The Thailand Consumer Survey

Understanding multiplicities in consumer behaviour

As Thailand's economy recovers, it is clear that consumer companies seeking to capitalise on new evolving consumer trends will need to understand not only the dynamics of the multiplicities in consumer behaviour, but also how they are likely to converge with one another in the days to come.

Although Thailand is not immune to the COVID-19 pandemic and its accompanying economic headwinds, it appears poised for an imminent economic recovery in the year ahead, with the reopening of its borders to international travellers underway and several of its other strategic sectors poised for an upturn.

In this edition of the Thailand Consumer Survey, we will explore some of the key changes in consumer behaviour and buying patterns that have emerged from the recent survey conducted by Deloitte Southeast Asia in the fourth quarter of 2021 across 500 households through face-to-face interviews in four major cities: Bangkok, Chiang Mai, Khon Kaen, and Hat Yai.

We will begin by examining the overall consumer sentiment, including the intention to vary savings levels and expenditure across different product categories. Central to the changes observed is the emergence of several new at-home expenditure patterns on the back of the COVID-19 pandemic, which have resulted in a significant propensity to spend on lifestyle products and consumer electronics despite an overall cautious outlook.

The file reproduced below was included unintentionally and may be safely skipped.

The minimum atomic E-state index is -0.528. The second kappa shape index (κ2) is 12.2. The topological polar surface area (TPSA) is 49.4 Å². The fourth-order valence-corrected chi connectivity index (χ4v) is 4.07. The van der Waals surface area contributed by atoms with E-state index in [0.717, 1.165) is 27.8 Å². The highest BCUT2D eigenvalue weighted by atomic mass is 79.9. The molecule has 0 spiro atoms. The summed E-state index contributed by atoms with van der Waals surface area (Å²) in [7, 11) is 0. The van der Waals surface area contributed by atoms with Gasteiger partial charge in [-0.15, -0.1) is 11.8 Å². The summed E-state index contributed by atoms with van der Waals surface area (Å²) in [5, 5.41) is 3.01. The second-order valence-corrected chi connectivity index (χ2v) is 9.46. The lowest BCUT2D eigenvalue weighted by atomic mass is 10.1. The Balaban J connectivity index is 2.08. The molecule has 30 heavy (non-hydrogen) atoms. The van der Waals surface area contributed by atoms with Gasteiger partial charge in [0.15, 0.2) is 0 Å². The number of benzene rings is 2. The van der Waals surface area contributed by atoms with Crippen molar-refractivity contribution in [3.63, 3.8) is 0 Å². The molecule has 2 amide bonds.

Next, we will explore the purchase drivers across different product categories. In line with the consumer’s cautious stance, pricing considerations continue to dominate most purchase decisions. At the same time, while there is also a growing consciousness of environmentally-friendly attributes for certain product categories, this high level of awareness does not necessarily translate into purchases as other factors – including pricing – still hold sway over the decision.

Finally, we will take a look at some of the shifts in the consumer preferences for buying channels. In particular, as a result of social distancing measures, a significant degree of consumption had shifted away from on-trade channels – such as traditional food stalls, coffee shops, and restaurants – to off-trade channels that are more suited for takeaway consumption, including mom and pop stores, convenience stores, supermarkets, and shopping malls.

Overall, we observed three multiplicities: multiple nuances in the consumer sentiment; emergence of multi-brand consumers; and a shift towards multi-channel and omnichannel retail. In this report, we will explore each of these multiplicities in turn, and their corresponding implications for the consumer industry in Thailand.

The Thailand Consumer Survey
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